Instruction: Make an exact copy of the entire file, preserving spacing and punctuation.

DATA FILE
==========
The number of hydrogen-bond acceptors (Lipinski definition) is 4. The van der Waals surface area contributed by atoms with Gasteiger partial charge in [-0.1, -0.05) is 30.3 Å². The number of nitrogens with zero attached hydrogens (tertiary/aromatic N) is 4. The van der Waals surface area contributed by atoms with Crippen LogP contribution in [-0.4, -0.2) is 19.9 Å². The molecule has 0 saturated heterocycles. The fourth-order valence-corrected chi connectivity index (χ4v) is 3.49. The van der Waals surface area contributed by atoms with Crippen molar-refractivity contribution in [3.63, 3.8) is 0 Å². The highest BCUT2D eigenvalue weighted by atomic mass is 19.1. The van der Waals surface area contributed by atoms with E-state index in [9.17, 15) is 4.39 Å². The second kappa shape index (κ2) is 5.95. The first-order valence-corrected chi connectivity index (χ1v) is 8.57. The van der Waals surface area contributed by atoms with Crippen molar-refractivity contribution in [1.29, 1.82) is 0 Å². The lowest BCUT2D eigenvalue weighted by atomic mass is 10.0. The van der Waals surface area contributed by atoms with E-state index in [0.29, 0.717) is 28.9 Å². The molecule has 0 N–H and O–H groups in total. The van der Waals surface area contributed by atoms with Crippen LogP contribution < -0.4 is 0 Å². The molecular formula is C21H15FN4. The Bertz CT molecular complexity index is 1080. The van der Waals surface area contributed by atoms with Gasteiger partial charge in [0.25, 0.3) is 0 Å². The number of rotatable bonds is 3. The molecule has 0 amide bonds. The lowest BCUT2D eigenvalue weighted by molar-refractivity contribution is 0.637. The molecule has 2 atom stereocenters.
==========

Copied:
The number of hydrogen-bond acceptors (Lipinski definition) is 4. The van der Waals surface area contributed by atoms with Gasteiger partial charge in [-0.1, -0.05) is 30.3 Å². The number of nitrogens with zero attached hydrogens (tertiary/aromatic N) is 4. The van der Waals surface area contributed by atoms with Crippen LogP contribution in [-0.4, -0.2) is 19.9 Å². The molecule has 0 saturated heterocycles. The fourth-order valence-corrected chi connectivity index (χ4v) is 3.49. The van der Waals surface area contributed by atoms with Crippen molar-refractivity contribution in [3.63, 3.8) is 0 Å². The highest BCUT2D eigenvalue weighted by atomic mass is 19.1. The van der Waals surface area contributed by atoms with E-state index in [9.17, 15) is 4.39 Å². The second kappa shape index (κ2) is 5.95. The first-order valence-corrected chi connectivity index (χ1v) is 8.57. The van der Waals surface area contributed by atoms with Crippen molar-refractivity contribution in [1.29, 1.82) is 0 Å². The lowest BCUT2D eigenvalue weighted by atomic mass is 10.0. The van der Waals surface area contributed by atoms with E-state index in [0.29, 0.717) is 28.9 Å². The molecule has 0 N–H and O–H groups in total. The van der Waals surface area contributed by atoms with Crippen LogP contribution < -0.4 is 0 Å². The molecular formula is C21H15FN4. The Bertz CT molecular complexity index is 1080. The van der Waals surface area contributed by atoms with Gasteiger partial charge in [0.25, 0.3) is 0 Å². The number of rotatable bonds is 3. The molecule has 0 amide bonds. The lowest BCUT2D eigenvalue weighted by molar-refractivity contribution is 0.637. The molecule has 2 atom stereocenters.